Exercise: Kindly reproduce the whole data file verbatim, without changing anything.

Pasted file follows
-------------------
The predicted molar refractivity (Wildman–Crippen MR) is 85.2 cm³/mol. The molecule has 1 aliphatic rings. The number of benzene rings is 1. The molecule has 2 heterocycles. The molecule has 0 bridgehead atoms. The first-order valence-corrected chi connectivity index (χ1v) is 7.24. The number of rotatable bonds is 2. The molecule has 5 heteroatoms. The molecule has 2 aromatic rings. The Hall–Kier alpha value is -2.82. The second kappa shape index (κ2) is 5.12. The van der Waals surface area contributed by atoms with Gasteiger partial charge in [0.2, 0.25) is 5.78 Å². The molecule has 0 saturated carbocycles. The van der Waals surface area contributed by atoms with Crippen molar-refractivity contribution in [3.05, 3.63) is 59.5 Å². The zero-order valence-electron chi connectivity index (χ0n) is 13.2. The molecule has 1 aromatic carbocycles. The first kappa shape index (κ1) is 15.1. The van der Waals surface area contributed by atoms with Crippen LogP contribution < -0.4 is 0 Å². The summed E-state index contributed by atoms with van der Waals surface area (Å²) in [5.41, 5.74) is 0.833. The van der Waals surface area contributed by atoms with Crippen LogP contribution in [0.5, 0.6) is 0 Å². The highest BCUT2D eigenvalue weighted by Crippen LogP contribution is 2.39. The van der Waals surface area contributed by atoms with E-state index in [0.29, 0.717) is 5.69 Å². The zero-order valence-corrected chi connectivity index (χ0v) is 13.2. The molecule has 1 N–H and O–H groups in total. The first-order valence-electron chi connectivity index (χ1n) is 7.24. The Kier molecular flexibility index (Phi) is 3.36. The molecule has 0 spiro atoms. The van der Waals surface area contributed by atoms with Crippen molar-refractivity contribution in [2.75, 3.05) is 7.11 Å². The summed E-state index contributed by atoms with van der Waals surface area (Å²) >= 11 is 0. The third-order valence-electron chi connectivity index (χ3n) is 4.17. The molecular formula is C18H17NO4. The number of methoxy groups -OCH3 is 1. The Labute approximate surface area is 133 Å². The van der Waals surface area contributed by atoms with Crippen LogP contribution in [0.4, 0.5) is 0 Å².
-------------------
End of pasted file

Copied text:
The predicted molar refractivity (Wildman–Crippen MR) is 85.2 cm³/mol. The molecule has 1 aliphatic rings. The number of benzene rings is 1. The molecule has 2 heterocycles. The molecule has 0 bridgehead atoms. The first-order valence-corrected chi connectivity index (χ1v) is 7.24. The number of rotatable bonds is 2. The molecule has 5 heteroatoms. The molecule has 2 aromatic rings. The Hall–Kier alpha value is -2.82. The second kappa shape index (κ2) is 5.12. The van der Waals surface area contributed by atoms with Gasteiger partial charge in [0.2, 0.25) is 5.78 Å². The molecule has 0 saturated carbocycles. The van der Waals surface area contributed by atoms with Crippen molar-refractivity contribution in [3.05, 3.63) is 59.5 Å². The zero-order valence-electron chi connectivity index (χ0n) is 13.2. The molecule has 1 aromatic carbocycles. The first kappa shape index (κ1) is 15.1. The van der Waals surface area contributed by atoms with Crippen LogP contribution < -0.4 is 0 Å². The summed E-state index contributed by atoms with van der Waals surface area (Å²) in [5.41, 5.74) is 0.833. The van der Waals surface area contributed by atoms with Crippen LogP contribution in [0.5, 0.6) is 0 Å². The highest BCUT2D eigenvalue weighted by Crippen LogP contribution is 2.39. The van der Waals surface area contributed by atoms with E-state index in [0.29, 0.717) is 5.69 Å². The zero-order valence-corrected chi connectivity index (χ0v) is 13.2. The molecule has 1 N–H and O–H groups in total. The first-order valence-electron chi connectivity index (χ1n) is 7.24. The Kier molecular flexibility index (Phi) is 3.36. The molecule has 0 spiro atoms. The van der Waals surface area contributed by atoms with Crippen molar-refractivity contribution in [2.75, 3.05) is 7.11 Å². The summed E-state index contributed by atoms with van der Waals surface area (Å²) >= 11 is 0. The third-order valence-electron chi connectivity index (χ3n) is 4.17. The molecular formula is C18H17NO4. The number of methoxy groups -OCH3 is 1. The Labute approximate surface area is 133 Å². The van der Waals surface area contributed by atoms with Crippen LogP contribution in [0.4, 0.5) is 0 Å².